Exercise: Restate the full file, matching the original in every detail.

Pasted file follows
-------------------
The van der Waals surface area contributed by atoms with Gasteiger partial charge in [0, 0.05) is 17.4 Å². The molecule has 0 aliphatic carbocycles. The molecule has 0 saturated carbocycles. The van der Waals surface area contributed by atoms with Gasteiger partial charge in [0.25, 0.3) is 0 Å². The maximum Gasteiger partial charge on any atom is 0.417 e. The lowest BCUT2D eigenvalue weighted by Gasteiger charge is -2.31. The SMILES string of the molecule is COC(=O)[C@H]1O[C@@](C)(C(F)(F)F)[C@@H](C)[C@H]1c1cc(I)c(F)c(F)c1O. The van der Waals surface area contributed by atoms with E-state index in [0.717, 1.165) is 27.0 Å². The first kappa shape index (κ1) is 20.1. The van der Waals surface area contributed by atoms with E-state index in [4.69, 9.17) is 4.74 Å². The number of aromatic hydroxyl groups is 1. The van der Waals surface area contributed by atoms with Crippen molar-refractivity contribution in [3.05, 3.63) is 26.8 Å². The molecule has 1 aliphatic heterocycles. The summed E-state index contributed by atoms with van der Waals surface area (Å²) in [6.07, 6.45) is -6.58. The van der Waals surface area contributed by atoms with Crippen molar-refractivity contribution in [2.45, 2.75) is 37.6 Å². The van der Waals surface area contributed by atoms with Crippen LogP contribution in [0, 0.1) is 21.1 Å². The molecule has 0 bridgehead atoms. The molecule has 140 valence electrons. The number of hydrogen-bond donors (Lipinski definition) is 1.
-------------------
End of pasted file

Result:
The van der Waals surface area contributed by atoms with Gasteiger partial charge in [0, 0.05) is 17.4 Å². The molecule has 0 aliphatic carbocycles. The molecule has 0 saturated carbocycles. The van der Waals surface area contributed by atoms with Gasteiger partial charge in [0.25, 0.3) is 0 Å². The maximum Gasteiger partial charge on any atom is 0.417 e. The lowest BCUT2D eigenvalue weighted by Gasteiger charge is -2.31. The SMILES string of the molecule is COC(=O)[C@H]1O[C@@](C)(C(F)(F)F)[C@@H](C)[C@H]1c1cc(I)c(F)c(F)c1O. The van der Waals surface area contributed by atoms with E-state index in [0.717, 1.165) is 27.0 Å². The first kappa shape index (κ1) is 20.1. The van der Waals surface area contributed by atoms with E-state index in [4.69, 9.17) is 4.74 Å². The number of aromatic hydroxyl groups is 1. The van der Waals surface area contributed by atoms with Crippen molar-refractivity contribution in [3.05, 3.63) is 26.8 Å². The molecule has 1 aliphatic heterocycles. The summed E-state index contributed by atoms with van der Waals surface area (Å²) in [6.07, 6.45) is -6.58. The van der Waals surface area contributed by atoms with Crippen molar-refractivity contribution in [2.45, 2.75) is 37.6 Å². The van der Waals surface area contributed by atoms with Crippen LogP contribution in [0, 0.1) is 21.1 Å². The molecule has 0 bridgehead atoms. The molecule has 140 valence electrons. The number of hydrogen-bond donors (Lipinski definition) is 1.